While sections of the road have now been paved, the journey is still 8 hours long, and rough weather can block the road for up to weeks at a time. The rocky, rugged, and barren mountains in the region also make the journey challenging for those who face carsickness or claustrophobia, as the route is generally open only in the summer months when the barren surroundings can result in an unbearable heatwave combined with the gradual incline of the route. For those who dare, the views are amazing with the road passing by several suspension bridges, quaint villages, and valleys.
Another unpaved route among the most dangerous roads of Pakistan is the one leading to Shounter Valley. Commonly known as Shounter Pass, the route is located in Neelum Valley, Azad Kashmir, at an elevation of 4,400 metres (14,500 feet). Open for only a few months every year, the pass takes you from Kel in a jeep through the valley, where panoramic views, pine forests, and towering hills await you with the Neelum River keeping you company. Enthusiasts often drive on this daring route to reach Shounter Lake, which is half-way up the valley.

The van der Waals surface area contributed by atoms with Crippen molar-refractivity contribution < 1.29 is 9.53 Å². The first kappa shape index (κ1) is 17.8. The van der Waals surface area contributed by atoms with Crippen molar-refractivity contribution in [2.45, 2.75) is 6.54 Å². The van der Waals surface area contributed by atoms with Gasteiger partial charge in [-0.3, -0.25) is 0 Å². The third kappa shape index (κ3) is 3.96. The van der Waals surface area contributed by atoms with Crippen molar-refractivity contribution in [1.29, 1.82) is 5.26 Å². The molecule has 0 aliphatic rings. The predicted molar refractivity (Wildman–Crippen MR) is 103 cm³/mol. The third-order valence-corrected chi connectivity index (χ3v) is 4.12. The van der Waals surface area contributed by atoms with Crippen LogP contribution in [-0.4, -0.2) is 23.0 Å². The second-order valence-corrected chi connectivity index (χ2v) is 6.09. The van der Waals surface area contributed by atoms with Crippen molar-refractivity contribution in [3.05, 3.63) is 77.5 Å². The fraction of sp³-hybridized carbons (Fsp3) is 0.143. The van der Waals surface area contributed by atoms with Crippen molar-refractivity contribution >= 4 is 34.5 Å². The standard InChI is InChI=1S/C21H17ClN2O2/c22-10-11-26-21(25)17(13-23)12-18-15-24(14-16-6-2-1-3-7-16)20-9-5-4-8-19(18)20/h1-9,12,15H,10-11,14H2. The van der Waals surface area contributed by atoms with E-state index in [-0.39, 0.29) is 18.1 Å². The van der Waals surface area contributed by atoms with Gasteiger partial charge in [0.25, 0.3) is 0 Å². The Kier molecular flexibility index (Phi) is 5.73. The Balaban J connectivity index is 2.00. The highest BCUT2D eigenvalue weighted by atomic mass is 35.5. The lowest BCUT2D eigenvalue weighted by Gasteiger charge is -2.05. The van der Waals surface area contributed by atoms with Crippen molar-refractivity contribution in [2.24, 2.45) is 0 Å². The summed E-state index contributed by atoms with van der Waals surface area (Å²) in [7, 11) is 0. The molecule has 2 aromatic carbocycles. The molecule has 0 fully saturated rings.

Chilas in Kaghan Valley connects to the Karakoram Highway via Babusar Pass, a road that was known for its slippery, sliding gravel that could shake nerves of steel. While the road has now been paved, it is still famous for its curvy bends and is generally open from July to September, after which, winter weather results in a closure of the route.
Although the incline takes you up to 4,200 metres (13,700 feet), it is the decline that is the challenge for even the most experienced of drivers, especially considering the unexpected weather conditions that the region is known for and the sheer drops at every turn.